9 B. The king's rook's pawn two steps.* W. The king's rook's pawn one move.
10 B. The king's knight at his rook's third square.
W. The king castles on his own side.
11 B. The queen's knight at her rook's fourth square.
W. The bishop gives check.
12 B. The bishop covers the check.
W. The bishop takes the black bishop.
13 B. The queen takes the bishop. W. The queen's pawn one move.
14 B. The queen's bishop's pawn one move.f W. The queen's knight's dawn two- moves.
15 B. The queen's bishop's pawn takes it passing by.
W. The rook's pawn retakes the pawn.
16 B. The queen's knight's pawn one move. W. The queen's bishop at his king's third
17 B. The bishop at his king's second square. W. The king's knight at his king's bishop's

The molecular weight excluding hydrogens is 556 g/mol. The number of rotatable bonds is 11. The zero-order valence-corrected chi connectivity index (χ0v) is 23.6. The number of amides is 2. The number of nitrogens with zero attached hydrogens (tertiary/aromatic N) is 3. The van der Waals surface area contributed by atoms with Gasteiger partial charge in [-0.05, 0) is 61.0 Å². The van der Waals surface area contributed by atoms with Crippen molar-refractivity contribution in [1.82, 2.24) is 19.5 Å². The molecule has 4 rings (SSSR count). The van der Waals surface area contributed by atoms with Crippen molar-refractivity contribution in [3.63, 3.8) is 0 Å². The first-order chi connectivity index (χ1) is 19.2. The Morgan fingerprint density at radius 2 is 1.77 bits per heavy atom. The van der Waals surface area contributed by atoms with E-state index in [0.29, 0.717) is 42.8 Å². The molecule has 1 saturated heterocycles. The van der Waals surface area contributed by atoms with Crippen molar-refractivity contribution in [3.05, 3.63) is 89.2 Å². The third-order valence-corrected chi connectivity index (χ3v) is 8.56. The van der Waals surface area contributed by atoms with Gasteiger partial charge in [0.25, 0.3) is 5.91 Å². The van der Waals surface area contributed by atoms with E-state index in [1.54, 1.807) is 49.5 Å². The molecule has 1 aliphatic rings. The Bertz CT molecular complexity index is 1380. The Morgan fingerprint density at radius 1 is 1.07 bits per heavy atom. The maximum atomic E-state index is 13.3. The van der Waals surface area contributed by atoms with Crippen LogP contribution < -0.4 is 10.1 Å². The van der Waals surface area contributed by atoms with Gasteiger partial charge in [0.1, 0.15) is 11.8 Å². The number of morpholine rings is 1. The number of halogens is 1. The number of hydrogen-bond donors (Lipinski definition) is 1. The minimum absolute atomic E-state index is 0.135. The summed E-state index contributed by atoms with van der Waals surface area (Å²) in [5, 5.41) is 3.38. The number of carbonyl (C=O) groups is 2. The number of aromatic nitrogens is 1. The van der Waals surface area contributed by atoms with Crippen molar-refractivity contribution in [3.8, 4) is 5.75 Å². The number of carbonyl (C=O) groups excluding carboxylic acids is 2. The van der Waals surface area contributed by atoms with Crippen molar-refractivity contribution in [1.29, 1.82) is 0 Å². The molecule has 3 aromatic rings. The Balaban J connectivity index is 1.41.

18 B. The king's knight at his own square.
* He pushes this pawn two steps to avoid having a double pawn upon his king's rook's line, which, by pushing your king's rook's pawn upon his knight, he could not possibly escape, and you, taking it afterwards with your queen's bishop, would have given him a very bad game.
t He plays this to cut the communication of your pawns ; but you avoid it by pushing immediately your queen's knight's pawn upon his knight, which move obliges your adversary to take the pawn by the way. This joins your pawns again, and makes them invincible.
$ This knight gives the mortal blow to this game, because he holds at present all your adversary's pieces in some measure locked up, till you have time to prepare the check-mate.